Ed and Susie James are the 2016 recipients of Cumberland University’s Algernon Sydney Sullivan Award.The Lebanon couple will receive the award at commencement on May 7.
The prestigious award, established by the Algernon Sydney Sullivan Foundation, is given to community members who selflessly serve others. Sullivan Awards are highly prized and have been awarded to people whose lives of service have changed the world with little fanfare as well as those who have become household names – recipients include First Lady Eleanor Roosevelt, television icon Fred Rogers, and Supreme Court Justice Lewis Powell.
The James’, who have been married for nine years, have an extensive roster of civic involvement. Together, they are members of College Hills Church of Christ, graduates of Leadership Wilson, and past board members of the Wilson County Community Help Center. He’s in the Lebanon Breakfast Rotary club, and she is a Kiwanis Club of Lebanon member. A sample of Susie’s civic involvement: past board member of the Lebanon/Wilson County Chamber of Commerce, past board member of the United Way of Wilson County, and past board member of Prospect Inc. Ed is currently serving on the board of the Wilson County Community Foundation and on the board of Jennings Cemetery in Statesville. He is also a past board chair of Court Appointed Special Advocates (CASA).
Early on, both Ed and Susie showed signs of being go-getters in the community. At Friendship Christian School, Susie was voted “Most Likely to Succeed,” and Ed was voted “Most Popular” and “Most Cooperative” at Watertown High.
Since 1993, Susie has been the owner and general manager of the radio station WANT 98.9 FM/WCOR 1490 AM — Lebanon’s radio station which boosts the community in many ways. She was proud to discover that when tallying all of the community activities her staff of nine are involved with, the total came to 45. WANT also broadcasts Lebanon High School football games, Cumberland University sports, and is a tireless supporter of the Wilson County Fair, having broadcast from there since “before it was cool,” says Susie.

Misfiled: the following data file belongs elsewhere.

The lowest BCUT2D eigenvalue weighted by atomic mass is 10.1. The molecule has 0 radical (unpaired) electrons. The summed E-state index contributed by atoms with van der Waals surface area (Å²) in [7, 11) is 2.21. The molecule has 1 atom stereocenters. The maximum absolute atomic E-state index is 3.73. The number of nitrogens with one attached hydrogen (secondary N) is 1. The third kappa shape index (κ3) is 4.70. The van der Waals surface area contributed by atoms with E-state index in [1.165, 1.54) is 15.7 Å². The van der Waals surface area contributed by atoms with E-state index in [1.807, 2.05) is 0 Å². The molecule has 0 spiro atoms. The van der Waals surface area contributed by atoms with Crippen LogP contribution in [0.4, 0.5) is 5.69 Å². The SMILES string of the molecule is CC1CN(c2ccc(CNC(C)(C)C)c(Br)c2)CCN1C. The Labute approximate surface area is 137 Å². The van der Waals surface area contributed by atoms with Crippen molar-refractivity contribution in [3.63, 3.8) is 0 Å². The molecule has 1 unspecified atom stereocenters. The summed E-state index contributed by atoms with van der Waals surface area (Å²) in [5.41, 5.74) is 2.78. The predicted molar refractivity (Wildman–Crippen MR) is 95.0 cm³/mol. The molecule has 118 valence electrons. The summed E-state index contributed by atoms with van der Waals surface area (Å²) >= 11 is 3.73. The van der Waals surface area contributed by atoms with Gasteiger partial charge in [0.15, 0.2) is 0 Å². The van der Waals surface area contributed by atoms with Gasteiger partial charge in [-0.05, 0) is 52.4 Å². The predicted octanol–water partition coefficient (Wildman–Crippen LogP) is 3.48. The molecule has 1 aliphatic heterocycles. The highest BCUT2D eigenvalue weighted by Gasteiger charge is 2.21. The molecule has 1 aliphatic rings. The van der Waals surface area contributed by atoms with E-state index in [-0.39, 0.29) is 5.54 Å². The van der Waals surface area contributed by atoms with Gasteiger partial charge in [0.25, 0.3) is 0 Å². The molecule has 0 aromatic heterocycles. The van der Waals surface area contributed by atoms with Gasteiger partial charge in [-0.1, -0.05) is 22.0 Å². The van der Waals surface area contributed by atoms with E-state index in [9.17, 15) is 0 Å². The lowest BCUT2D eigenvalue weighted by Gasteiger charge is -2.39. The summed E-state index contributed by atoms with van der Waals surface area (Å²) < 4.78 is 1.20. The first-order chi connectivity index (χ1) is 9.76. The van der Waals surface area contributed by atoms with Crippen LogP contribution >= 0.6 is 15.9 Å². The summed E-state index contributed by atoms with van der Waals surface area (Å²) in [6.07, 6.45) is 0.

Ed holds a general contractor license and real estate license, and manages the couple’s real estate investments. The term “blood, sweat and tears” is not lost on him. He has donated more than 12 gallons of blood through the American Red Cross. Although he was motivated to be a blood donor after his father, the late Malcolm James of Statesville, needed a blood transfusion, he credits his mother, the late Esther Hight James of Norene, for giving him his lasting volunteer spirit. She spent several thousand hours as a volunteer at University Medical Center after her retirement.
One of Ed’s favorite sayings is, “There’s no smaller package than someone wrapped up in himself.”
Susie’s roots in Lebanon run deep. The lovely yellow house at West Spring St. and South Tarver Ave. across from Cumberland’s baseball field, belonged to her stepfather, the late Bill Barry, since 1931. Her mother, Joyce Bobo Barry, still lives in the home. Joyce’s parents were Alex and Vera Bobo, and her grandparents were Horace and Allie Mae Ligon. The Ligon and Bobo Funeral Home on West Main St., originally built in 1828 for Robert Caruthers, founder of Cumberland University, is still in existence today.
Today, the James family’s connection to Cumberland is stronger than ever. Besides Ed and Susie’s philanthropic and volunteer support of the university, Susie’s son, Christopher Bay, earned his master of business administration from Cumberland and her daughter, Chelsea Nyce, is currently earning a master’s degree from CU.
Dr. Paul Stumb, president of Cumberland University, is proud to call the James’ his friends: “Ed and Susie James represent the essence of the Algernon Sydney Sullivan Award. Their concern for others, their willingness to step up and provide leadership to numerous causes, is not only impressive, it has motivated others to also make a tangible impact on this community.”
Susie said, “We were both honored and humbled when we were told we had been chosen for the Algernon Sydney Sullivan Award. There are so many individuals and businesses that work together to make this the best place to live. We are blessed to be a small part of this community.”